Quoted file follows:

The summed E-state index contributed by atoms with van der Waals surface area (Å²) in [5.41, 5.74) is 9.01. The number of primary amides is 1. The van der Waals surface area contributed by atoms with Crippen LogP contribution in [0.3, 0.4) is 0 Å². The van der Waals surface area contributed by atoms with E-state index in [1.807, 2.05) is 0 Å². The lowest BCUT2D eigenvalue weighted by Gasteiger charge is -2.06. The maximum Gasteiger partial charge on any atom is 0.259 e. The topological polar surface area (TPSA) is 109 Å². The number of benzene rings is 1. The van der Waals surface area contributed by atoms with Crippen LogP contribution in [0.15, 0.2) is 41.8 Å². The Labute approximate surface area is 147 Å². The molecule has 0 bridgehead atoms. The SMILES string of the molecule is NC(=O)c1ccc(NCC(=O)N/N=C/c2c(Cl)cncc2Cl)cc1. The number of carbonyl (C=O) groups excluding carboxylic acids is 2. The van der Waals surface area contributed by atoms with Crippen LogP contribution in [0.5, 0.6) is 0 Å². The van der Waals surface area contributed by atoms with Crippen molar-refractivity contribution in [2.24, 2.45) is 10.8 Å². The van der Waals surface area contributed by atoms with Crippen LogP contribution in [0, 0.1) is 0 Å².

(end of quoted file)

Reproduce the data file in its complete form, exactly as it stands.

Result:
The summed E-state index contributed by atoms with van der Waals surface area (Å²) in [5.41, 5.74) is 9.01. The number of primary amides is 1. The van der Waals surface area contributed by atoms with Crippen LogP contribution in [0.3, 0.4) is 0 Å². The van der Waals surface area contributed by atoms with E-state index in [1.807, 2.05) is 0 Å². The lowest BCUT2D eigenvalue weighted by Gasteiger charge is -2.06. The maximum Gasteiger partial charge on any atom is 0.259 e. The topological polar surface area (TPSA) is 109 Å². The number of benzene rings is 1. The van der Waals surface area contributed by atoms with Crippen LogP contribution in [0.15, 0.2) is 41.8 Å². The Labute approximate surface area is 147 Å². The molecule has 0 bridgehead atoms. The SMILES string of the molecule is NC(=O)c1ccc(NCC(=O)N/N=C/c2c(Cl)cncc2Cl)cc1. The number of carbonyl (C=O) groups excluding carboxylic acids is 2. The van der Waals surface area contributed by atoms with Crippen LogP contribution in [0.5, 0.6) is 0 Å². The van der Waals surface area contributed by atoms with Crippen molar-refractivity contribution in [2.24, 2.45) is 10.8 Å². The van der Waals surface area contributed by atoms with Crippen LogP contribution in [0, 0.1) is 0 Å².